It is important to know a service’s expected effective lifecycle due to its tax implications. Fortunately, the IRS in the United States and the CRA in Canada publish guidance on the useful life for most types of capital. It can vary by industry, but security systems typically have a depreciated lifecycle between 5 and 15 years. This is a wide range, which is why it may be important for businesses to involve their finance departments early in the planning stage to properly account for tax implications.
Security budgets in general, and capital expenditures in particular, need to be cost-justified to be approved. Even simple ROI calculations can help accomplish that. While the process of identifying threats and converting them into justified business risks is going to vary greatly from organization to organization, there are several basic approaches that work for most.
Compare to Status Quo
One simple approach is to quantify the costs of existing threats. For example, take known existing loss or shrinkage rates. Or existing compliance penalties incurred. Determine a projected annual average for the expected lifecycle of the security system under consideration.
Executive Straw Poll
A tried and true method for determining costs is to conduct an executive straw poll. Seek input about the cost of potential security incidents that the proposed purchase could mitigate. Get multiple estimates on what each incident would cost the organization as a whole.
This is doubly useful as the opinions collected will often be from the same leadership that will consider the purchase request. Using their own data in the justification makes the business risks harder to ignore.
Calculate Costs of Downtime
This applies most to sectors were security systems deliver a core business service. Such as hospitality where guest safety is essential. Or corrections, where securing inmates is an organization’s core function. Quantify the losses for not being able to deliver these core services. Include lost revenue, mitigation costs, compliance penalties, and estimate future losses from reputational damage.
Organizations focused on long term value and profitability take downtime seriously. One security professional in the hospitality industry shared the story of when their old key management system failed. Their service provider at the time was not able to dispatch a technician for over four weeks, during which all of their affected venues needed to revert to manual key distribution. “That single event ended our business
relationship,” he said.
Identify Regulatory Needs
Organizations in regulated industries usually have baseline security and operational thresholds they need to meet. Others, like the gaming industry, have rigorous financial and access control regulations. Identify all areas, devices, and other resources that need to be managed for compliance. Total the existing costs for managing them. For example, at a casino their list would include counting rooms, drop boxes,
gaming machines, keys for all of these items, and financial records.
Published noncompliance fines can be used to calculate potential costs as well. Organizations can use their own compliance history as well as industry average fines to calculate the potential mitigated over the lifecycle of the system under consideration.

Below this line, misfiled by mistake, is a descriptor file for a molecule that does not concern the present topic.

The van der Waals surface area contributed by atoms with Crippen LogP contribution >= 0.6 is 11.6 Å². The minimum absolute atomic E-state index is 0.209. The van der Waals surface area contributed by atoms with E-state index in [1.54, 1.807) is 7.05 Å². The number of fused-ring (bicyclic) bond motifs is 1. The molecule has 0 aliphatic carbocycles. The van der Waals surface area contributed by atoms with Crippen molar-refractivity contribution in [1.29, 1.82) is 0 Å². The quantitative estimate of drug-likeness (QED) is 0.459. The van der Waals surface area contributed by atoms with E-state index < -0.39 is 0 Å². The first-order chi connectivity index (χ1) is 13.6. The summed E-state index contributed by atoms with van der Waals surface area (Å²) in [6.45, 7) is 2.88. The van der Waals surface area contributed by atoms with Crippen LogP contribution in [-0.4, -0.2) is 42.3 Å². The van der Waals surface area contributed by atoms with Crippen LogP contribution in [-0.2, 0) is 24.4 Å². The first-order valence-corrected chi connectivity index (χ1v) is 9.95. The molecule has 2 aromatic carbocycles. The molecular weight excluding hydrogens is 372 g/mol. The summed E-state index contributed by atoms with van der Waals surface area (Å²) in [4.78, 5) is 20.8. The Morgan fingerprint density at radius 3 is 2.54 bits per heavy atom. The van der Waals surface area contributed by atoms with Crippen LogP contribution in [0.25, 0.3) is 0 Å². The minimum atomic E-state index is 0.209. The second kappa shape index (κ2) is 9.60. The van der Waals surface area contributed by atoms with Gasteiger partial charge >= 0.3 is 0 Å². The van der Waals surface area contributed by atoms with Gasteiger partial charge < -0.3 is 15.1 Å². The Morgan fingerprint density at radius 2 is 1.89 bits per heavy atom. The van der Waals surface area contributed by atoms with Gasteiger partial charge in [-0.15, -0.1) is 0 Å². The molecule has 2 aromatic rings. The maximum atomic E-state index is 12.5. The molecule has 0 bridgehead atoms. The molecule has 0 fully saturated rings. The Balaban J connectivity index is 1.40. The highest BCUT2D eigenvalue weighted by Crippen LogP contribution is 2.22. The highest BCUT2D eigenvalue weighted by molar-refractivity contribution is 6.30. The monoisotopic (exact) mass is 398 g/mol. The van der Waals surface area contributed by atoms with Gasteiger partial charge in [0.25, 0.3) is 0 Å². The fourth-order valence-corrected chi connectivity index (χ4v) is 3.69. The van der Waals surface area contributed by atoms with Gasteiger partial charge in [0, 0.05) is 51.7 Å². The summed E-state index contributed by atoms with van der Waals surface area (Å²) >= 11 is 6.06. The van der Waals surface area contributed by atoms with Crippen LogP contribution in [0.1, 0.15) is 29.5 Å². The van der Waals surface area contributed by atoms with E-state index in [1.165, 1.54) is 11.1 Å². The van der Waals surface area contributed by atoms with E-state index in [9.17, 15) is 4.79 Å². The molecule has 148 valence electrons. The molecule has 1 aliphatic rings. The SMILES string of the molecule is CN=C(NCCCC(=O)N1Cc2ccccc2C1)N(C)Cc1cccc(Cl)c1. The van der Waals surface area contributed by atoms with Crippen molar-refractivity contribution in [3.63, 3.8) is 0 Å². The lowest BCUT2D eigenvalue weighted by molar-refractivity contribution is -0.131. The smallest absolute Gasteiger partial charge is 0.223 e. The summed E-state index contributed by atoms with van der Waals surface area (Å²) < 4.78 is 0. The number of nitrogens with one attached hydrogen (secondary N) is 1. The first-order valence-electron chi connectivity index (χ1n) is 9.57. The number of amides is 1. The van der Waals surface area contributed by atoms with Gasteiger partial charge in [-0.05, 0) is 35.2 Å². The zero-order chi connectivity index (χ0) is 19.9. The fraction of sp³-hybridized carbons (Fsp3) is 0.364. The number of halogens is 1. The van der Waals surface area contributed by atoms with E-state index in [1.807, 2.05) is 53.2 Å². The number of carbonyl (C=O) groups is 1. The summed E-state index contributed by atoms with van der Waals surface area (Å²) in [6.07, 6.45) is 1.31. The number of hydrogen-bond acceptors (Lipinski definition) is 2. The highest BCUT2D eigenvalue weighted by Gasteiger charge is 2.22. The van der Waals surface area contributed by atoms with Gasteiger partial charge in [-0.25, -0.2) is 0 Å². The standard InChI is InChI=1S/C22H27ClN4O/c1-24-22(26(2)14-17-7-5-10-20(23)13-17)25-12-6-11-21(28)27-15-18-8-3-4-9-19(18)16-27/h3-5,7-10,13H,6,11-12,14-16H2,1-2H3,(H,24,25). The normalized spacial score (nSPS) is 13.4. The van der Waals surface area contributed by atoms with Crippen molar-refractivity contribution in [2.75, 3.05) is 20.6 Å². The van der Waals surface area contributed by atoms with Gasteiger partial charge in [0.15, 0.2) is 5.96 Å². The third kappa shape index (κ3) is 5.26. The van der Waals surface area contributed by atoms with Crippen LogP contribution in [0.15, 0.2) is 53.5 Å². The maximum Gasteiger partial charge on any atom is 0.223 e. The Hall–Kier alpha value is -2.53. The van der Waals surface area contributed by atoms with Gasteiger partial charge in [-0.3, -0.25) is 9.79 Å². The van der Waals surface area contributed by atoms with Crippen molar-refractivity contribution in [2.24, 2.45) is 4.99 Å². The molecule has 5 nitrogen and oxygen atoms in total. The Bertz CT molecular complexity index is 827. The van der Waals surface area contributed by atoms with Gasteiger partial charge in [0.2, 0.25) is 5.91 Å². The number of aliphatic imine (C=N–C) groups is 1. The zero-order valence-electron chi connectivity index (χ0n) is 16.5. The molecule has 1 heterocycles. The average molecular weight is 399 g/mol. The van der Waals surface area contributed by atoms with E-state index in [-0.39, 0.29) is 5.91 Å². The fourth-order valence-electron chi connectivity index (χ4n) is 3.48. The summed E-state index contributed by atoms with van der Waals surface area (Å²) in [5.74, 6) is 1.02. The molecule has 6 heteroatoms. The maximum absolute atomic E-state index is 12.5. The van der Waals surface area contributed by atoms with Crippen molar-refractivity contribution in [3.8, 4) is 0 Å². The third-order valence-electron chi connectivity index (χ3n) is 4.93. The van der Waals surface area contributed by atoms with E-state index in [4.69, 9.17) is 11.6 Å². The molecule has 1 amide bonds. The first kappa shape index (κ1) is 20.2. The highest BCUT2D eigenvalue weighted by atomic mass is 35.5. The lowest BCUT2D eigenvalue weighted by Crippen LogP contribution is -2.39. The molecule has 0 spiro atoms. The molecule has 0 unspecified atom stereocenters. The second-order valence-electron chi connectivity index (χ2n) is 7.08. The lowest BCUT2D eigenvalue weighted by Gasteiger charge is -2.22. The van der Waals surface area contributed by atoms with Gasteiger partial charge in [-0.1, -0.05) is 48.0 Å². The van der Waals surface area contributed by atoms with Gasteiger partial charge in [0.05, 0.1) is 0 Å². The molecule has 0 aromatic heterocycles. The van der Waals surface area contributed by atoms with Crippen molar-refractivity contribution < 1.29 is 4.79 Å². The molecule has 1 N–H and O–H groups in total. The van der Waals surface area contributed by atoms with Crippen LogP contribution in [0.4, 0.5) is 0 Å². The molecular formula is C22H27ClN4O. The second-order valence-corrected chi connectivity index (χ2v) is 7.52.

The Total Cost of Ownership (TCO) is calculated as:
Cost to purchase + Cost to install + Cost to operate + Cost to maintain
One of the main reasons to include all relevant stakeholders is so this figure is correctly calculated. IT and physical plant teams especially can often identify secondary costs not immediately apparent to a security team.
Some examples of ownership costs:
Once the business risks and TCO are fully calculated, determining annual ROI is straightforward. Using annual figures, ROI is calculated as:
(Total cost of expected risks X Percent mitigated by new system) - Mitigation TCO
If the calculated ROI is greater than the rate to finance the capital investment then the investment is worthwhile. ROI calculations must still be supported with concrete evidence for how the system will reduce security incidents and realize an actual return on the cost invested. But grounding that supporting evidence with quantified financial data greatly improves a proposal’s chances of being accepted.
A hotel group has seen an upward trend in burglaries over the last several years. An external consultant is brought in to evaluate, and their report points to the hotel’s aging physical key and lock system as the primary vulnerability. In addition to the cost of rising insurance
premiums and replacement and repair costs, security and operations staff report that the existing physical key management is time-consuming and error-prone. Lost keys are expensive to replace, and productivity suffers while they are unavailable.
Security and operations staff meet, and together compile an annual loss estimate of $5,500,000.00
The annual TCO of a new digital key and asset management system is calculated at $60,000.00. This is expected to reduce damages and productivity losses by 60%. So:
((5,500,000 * 0.60) - 60,000) ÷ 60,000 = 54%
This management system is expected to see a 54% increased annual return over status quo, strongly supporting the proposal for its purchase. As can be seen from this example, it is very important to make sure that risk and savings estimates are grounded in concrete data.
Small changes in them can have a significant impact on calculated returns.
Despite that, an ROI calculation is a strong foundation to build a security capital expense proposal upon.